Herbert C. Kelman,the Richard Clarke Cabot Professor of Social Ethics, Emeritus, at Harvard University
Scheherezade Faramarzi,reporter for the Associated Press in Lebanon and Nieman Fellow
Herbert C. Kelman is the Richard Clarke Cabot Professor of Social Ethics, Emeritus, at Harvard University and was (from 1993 to 2003) director of the Program on International Conflict Analysis and Resolution at Harvard’s Weatherhead Center for International Affairs. He received his Ph.D. in Social Psychology from Yale University in 1951. Professor Kelman is past president of the International Studies Association, the International Society of Political Psychology, the Interamerican Society of Psychology, and several other professional associations.
He is recipient of many awards, including the Socio-Psychological Prize of the American Association for the Advancement of Science (1956), the Kurt Lewin Memorial Award (1973), the American Psychological Association’s Award for Distinguished Contributions to Psychology in the Public Interest (1981), the Grawemeyer Award for Ideas Improving World Order (1997), and the Austrian Medal of Honor for Science and Art First Class (1998). He has been engaged for many years in the development of interactive problem solving, an unofficial third party approach to the resolution of international and intercommunal conflicts, and in its application to the Arab-Israeli conflict, with special emphasis on its Israeli-Palestinian component.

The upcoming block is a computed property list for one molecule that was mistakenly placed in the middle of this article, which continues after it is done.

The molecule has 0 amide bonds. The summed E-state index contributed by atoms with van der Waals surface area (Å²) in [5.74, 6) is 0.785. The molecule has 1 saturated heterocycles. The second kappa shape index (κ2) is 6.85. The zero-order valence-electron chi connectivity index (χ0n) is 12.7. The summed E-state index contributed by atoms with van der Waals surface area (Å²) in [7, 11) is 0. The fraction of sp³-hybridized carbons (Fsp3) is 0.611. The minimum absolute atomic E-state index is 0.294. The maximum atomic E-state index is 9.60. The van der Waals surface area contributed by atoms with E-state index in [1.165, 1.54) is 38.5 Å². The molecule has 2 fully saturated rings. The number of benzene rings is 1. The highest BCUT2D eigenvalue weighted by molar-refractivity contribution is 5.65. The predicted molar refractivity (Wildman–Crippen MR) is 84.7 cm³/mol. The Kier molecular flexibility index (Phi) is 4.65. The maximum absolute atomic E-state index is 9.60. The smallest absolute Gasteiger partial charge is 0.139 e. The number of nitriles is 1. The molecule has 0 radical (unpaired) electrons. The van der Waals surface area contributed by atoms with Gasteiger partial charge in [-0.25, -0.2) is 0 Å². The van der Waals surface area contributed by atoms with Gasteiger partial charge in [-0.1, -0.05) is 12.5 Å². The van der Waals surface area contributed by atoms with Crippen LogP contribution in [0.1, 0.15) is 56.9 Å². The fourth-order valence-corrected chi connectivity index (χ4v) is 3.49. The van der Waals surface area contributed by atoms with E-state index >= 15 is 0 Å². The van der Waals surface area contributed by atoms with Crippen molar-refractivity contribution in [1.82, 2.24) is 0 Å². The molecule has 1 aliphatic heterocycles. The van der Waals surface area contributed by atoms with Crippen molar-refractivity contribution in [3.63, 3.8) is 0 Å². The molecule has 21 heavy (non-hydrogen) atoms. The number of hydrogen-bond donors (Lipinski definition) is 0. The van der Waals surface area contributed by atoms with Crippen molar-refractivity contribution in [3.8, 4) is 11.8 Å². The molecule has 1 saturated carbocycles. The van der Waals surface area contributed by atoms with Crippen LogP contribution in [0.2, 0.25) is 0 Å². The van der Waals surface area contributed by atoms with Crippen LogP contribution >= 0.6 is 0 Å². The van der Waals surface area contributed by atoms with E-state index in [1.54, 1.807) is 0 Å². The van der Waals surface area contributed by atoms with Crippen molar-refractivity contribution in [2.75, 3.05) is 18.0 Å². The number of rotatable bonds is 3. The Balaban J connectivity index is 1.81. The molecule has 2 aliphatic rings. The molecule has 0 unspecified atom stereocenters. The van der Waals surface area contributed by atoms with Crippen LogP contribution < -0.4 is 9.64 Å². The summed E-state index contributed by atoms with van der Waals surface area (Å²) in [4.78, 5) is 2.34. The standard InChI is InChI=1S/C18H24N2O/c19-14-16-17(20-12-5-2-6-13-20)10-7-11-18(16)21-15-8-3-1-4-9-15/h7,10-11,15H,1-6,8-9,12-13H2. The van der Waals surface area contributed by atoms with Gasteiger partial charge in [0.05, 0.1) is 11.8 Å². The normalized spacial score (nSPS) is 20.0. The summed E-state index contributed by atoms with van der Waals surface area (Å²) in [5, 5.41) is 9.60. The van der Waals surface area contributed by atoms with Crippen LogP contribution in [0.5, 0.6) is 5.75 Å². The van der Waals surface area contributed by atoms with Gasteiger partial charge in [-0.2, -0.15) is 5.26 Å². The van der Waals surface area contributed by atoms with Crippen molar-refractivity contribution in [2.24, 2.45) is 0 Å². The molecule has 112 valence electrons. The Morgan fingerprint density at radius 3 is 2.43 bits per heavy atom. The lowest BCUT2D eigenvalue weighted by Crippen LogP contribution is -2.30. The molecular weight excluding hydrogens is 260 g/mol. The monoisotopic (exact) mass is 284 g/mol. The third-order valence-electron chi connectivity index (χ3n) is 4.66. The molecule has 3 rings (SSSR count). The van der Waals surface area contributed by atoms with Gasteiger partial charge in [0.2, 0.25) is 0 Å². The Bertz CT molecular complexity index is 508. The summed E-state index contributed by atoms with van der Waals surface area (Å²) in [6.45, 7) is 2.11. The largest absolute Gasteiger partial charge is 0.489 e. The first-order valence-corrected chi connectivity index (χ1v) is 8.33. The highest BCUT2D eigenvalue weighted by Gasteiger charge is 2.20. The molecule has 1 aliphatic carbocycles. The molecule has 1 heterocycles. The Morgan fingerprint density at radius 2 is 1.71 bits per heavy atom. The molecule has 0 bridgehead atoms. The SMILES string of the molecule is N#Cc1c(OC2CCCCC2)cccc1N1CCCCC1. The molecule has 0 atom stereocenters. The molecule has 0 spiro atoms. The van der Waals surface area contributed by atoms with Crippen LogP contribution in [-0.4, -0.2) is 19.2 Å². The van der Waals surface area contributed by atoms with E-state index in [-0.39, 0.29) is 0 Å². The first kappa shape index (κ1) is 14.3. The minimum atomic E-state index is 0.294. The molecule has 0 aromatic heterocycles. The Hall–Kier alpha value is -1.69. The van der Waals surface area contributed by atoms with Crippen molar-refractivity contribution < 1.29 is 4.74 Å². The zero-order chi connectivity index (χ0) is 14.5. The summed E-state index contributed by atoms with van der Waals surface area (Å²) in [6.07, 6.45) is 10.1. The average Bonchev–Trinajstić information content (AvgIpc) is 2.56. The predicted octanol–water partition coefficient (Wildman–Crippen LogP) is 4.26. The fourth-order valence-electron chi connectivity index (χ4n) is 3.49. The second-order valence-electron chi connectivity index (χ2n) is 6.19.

The discussions in the Anticipating Change: Resolving Conflict in the New Era series focus on exploring the relationship among government, news media, and the conflict resolution community in framing and responding to conflict. Topics examine how conflict is framed and how that influences the escalation and de-escalation of conflict and the public understanding of various responses to terrorism. In general, participants will consider ways to strengthen the capacity to prevent, resolve, and transform ethnonational conflicts.
This Herbert C. Kelman Seminar on International Conflict Analysis and Resolution series is sponsored by the Program on Negotiation, the Nieman Foundation for Journalism, the Joan Shorenstein Center on the Press, Politics, and Public Policy, and the MIT-Harvard Public Disputes Program, as well as Boston area members of the Alliance for Peacebuilding.